How about books in the dining room? (this is the current arrangement at home for me, so isn't too out of the ordinary at all). Not only that, but black walls and shelves. By the light of the crystal chandelier, I imagine this space is warm and inviting. Black isn't always an oppressive colour, but maybe this is a little bit much...


...At the other end of the spectrum then, how about a light-filled, white room to house your books? A big table to read upon and a ladder for the hard to reach heights. (Perfect if you're not so very tall, like me). What I like about both the black room and the room above is the fact that the neutral colours on the walls, floors and shelves make the books the colourful focus...


...nobody could say that the books aren't the colourful focus here. Taken one step further, these tottering stacks become works of art in their own right. It's a quirky room, but with the warm exposed bricks and beams, it's welcoming...


...Finally, this is my idea of a perfect home library space. Floor-to-ceiling shelves in a bright but not stark room, crammed with years and years worth of collecting and soft looking chairs to sit in and get lost for a good few hours...

Images courtesy of Elle Decor and Canadian House & Home.

Sunday, 12 September 2010

Wandering In Oxford

War Memorial Gardens at Christchurch

Last weekend, my boyfriend and I took a day trip to Oxford. It was a beautiful, warm day and the crowds were out in force around the main shopping areas of the city. Leaving the crush behind, we wandered into the lovely expanse of the War Memorial Gardens that skirt around Christchurch College. We admired the expanse of green space (rugby pitch included) and took sneaky peeks through wrought iron railings into immaculately kept college gardens and up warped and well-worn stone steps. These are the secret spaces off limits to the public (and always more tempting because of it).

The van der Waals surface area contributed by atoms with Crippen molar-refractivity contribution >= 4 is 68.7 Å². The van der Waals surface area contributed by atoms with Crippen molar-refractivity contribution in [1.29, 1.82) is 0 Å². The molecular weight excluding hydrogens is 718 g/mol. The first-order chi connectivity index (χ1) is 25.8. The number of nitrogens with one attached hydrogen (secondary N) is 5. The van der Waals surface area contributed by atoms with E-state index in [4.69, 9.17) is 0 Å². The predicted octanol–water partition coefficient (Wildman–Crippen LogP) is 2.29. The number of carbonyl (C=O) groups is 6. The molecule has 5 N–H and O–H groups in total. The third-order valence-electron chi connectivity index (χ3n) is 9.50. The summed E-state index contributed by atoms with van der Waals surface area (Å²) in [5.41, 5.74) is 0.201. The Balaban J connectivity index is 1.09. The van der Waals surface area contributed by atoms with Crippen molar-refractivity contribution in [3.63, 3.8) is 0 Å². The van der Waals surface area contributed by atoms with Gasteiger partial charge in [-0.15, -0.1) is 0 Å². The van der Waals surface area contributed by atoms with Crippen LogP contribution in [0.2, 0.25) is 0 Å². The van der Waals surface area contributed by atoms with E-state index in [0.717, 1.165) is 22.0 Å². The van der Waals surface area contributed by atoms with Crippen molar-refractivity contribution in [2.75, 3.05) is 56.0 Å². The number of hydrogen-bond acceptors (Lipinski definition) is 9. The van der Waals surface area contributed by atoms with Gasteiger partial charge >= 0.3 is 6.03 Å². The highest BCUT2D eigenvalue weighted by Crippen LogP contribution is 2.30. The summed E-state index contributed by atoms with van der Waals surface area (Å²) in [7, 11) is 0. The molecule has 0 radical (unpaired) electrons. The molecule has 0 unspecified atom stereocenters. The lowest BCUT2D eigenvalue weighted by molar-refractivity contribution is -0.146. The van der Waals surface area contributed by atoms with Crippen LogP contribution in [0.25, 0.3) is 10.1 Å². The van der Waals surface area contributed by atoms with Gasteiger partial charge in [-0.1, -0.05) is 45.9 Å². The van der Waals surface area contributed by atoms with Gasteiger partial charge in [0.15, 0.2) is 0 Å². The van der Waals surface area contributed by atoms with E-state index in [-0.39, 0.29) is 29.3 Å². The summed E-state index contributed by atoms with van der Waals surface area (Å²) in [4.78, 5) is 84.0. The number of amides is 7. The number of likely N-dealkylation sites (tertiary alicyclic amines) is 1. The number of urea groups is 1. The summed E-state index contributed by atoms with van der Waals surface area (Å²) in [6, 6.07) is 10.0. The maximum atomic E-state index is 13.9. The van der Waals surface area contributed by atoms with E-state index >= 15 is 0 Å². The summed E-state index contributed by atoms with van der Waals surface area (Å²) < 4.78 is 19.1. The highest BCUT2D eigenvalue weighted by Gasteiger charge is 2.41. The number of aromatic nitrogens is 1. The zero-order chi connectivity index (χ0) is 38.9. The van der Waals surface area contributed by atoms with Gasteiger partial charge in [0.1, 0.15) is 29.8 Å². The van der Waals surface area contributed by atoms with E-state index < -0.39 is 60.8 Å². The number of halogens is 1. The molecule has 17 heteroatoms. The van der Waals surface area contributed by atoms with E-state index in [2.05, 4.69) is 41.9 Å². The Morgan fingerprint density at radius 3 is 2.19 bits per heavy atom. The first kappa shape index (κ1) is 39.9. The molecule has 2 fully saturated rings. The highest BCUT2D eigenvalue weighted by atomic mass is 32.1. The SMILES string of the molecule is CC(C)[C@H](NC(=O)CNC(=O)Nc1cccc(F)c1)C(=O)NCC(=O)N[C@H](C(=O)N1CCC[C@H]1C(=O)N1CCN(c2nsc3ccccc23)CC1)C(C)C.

Dining Hall at Jesus College

After lunch and more wandering, we found ourselves inside the walls of Jesus College. With just ten minutes before the doors closed for the day (to the public at least), we wondered if we would be able to have a look around. "We're only a small college," the reception porter told us with an almost apologetic smile. "It won't take you very long." And she was right, Jesus is small, but worth seeing nonetheless. The floorboards in the dining hall creaked as we walked around, gazing up at the portraits of Deans and benefactors of years gone by. Pride of place is given to the portrait of Elizabeth I, founder of the college. 

Radcliffe Camera


More happy sauntering in the long shadows of afternoon brought us to Radcliffe Camera, where we stopped to admire it's beauty from all angles. In the afternoon sun, the building stones seemed to glow.  




Final stop of the day was made at Albion Beatnik (made at Polly's suggestion), poring over the crammed shelves before we made our way home. (Thank you, Polly!)  


Photos by André.

Friday, 3 September 2010

Weekend Daydreaming

Whichever way you dress it up, summer is unfortunately winding down. But that's not to say that there isn't the chance for some warm, golden and lingering days ahead. I always see September as a transitional month that begins its change slowly at first before picking up the autumnal pace and chill towards the very end. Warm days, however, are not unusual at the start of the month (and are very welcome). I'm sitting here contemplating the weekend ahead, including spending tomorrow in Oxford. What are you up to? Whatever you do, have a lovely time...

Photo by me.

PS- Any suggestions for good places to eat in Oxford are gratefully received! :)

Wednesday, 1 September 2010

The Habsburg Lip